Blurred Lines: How The NFL Is Beginning To Resemble Video Game Football
Originally posted to isportstimes.com on August 21, 2013
The pace of play is fast. There’s no huddling up; play’s are called and changed at the line of scrimmage. There are always at least three receivers on the field, and the quarterback is usually in the shotgun. Most plays feature a lot of short crossing patters with at least one guy going long to keep the defense honest. Sure, the teams run the ball occasionally, but now teams pass to set up the running game rather than the other way around. Actually, the most important thing for the running back to do is be a receiving threat out of the backfield.
Obviously, with all the passing going on, a ton of points are being scored. Quarterbacks as a whole are better then ever, and passing records are being broken and re-broken nearly every week. Scoring is up across league as linebackers struggle to cover running backs and safeties get dominating by physically imposing tight ends. If a defense can’t get pressure on the quarterback, they have no chance of slowing down the aerial onslaught.
The scene described above depicts a typical game of Madden. It also depicts a typical game in today’s NFL. The line distinguishing how video game football is played and how NFL football is played is becoming blurrier by the day.
It was only a matter of time before this became the case. The concepts that are favored by Madden players; many receiving threats, no huddles, changing plays at the line, etc; make just as much sense in the NFL as they do in Madden. Football is about mismatches, and there’s no better way for offenses to create mismatches than a no-huddle attack where the quarterback can adjust the play at the line of scrimmage. As noted in this piece by Chris Brown, teams like the Patriots, Broncos, and Eagles have different speeds at which they run their no-huddle attack, and when they catch the defense with bad personnel on the field, they kick the tempo up and continually exploit those mismatches.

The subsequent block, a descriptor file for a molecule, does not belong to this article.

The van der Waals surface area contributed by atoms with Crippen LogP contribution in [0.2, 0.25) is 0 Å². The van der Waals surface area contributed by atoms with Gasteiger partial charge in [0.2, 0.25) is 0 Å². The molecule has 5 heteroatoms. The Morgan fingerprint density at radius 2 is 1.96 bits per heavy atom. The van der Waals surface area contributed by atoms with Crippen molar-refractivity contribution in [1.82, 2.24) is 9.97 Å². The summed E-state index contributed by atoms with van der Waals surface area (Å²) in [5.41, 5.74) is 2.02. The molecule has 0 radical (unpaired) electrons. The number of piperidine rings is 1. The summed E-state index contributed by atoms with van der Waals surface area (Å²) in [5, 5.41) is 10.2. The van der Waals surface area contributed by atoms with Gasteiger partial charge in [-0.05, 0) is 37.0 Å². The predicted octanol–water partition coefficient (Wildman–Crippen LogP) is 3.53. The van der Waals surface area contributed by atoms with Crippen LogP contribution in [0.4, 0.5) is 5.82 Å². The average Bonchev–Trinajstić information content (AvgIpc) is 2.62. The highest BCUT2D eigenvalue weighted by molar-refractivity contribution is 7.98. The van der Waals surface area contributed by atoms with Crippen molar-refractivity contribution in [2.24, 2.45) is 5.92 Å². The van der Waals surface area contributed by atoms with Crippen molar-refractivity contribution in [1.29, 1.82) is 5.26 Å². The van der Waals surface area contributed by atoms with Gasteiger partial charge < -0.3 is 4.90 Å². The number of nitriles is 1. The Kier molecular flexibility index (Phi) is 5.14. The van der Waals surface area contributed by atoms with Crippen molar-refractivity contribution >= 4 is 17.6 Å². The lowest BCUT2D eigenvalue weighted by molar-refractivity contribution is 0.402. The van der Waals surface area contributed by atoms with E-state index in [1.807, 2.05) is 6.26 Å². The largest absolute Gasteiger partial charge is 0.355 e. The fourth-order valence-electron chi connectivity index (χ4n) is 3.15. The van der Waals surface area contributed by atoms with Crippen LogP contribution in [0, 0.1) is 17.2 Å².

Of course, running a complex hurry-up offense that constantly changes plays at the line requires a top-level quarterback. Thankfully, the NFL is stocked with more great passers than ever before. The rule changes dictating how defenses can cover receivers help too. Not only must defenders avoid making contact with receivers outside of five yards of the line of scrimmage, but also defensive backs must be leery of making a huge hit on a receiver, lest they get hit with a personal foul. That trepidation in defensive backs means teams aren’t afraid to send receivers over the middle into tight spaces. In fact, it’s pretty similar to how Madden players aren’t shy about hanging their virtual receivers out to dry.
The similarities between virtual and real-life football don’t end there. In response to all the passing, teams are lining up in more nickel and dime packages to match up with receivers. Defenses are also depending more and more on getting a pass rush from four or fewer rushers so they can drop at least seven men into coverage. Smart coaches are beginning to eschew traditional thinking and are trying to convert more fourth downs. The coaches are realizing with offenses being as prolific as they are, they are best served trying to pick up a short fourth down rather than punt the ball and try to get a stop. Teams are getting more aggressive at the end of first halves, realizing that they can essentially steal a possession by scoring right before intermission and receiving the opening kick of the second half. All of these things feature just as heavily in Madden as they do in real life.
The NFL is constantly evolving, and as long as the passing game is as open as it is now, the NFL will continue to look a lot like video game football. Ultimately for fans, this is a good thing. Developments like more passing, less punting, faster paces of play, and more aggressive play calling are all more aesthetically pleasing than the three-yards-and-a-cloud-of-dust mentality that dominated football’s yesteryears. As fans enjoy the new developments in the NFL, the question now is, how does the game evolve from here?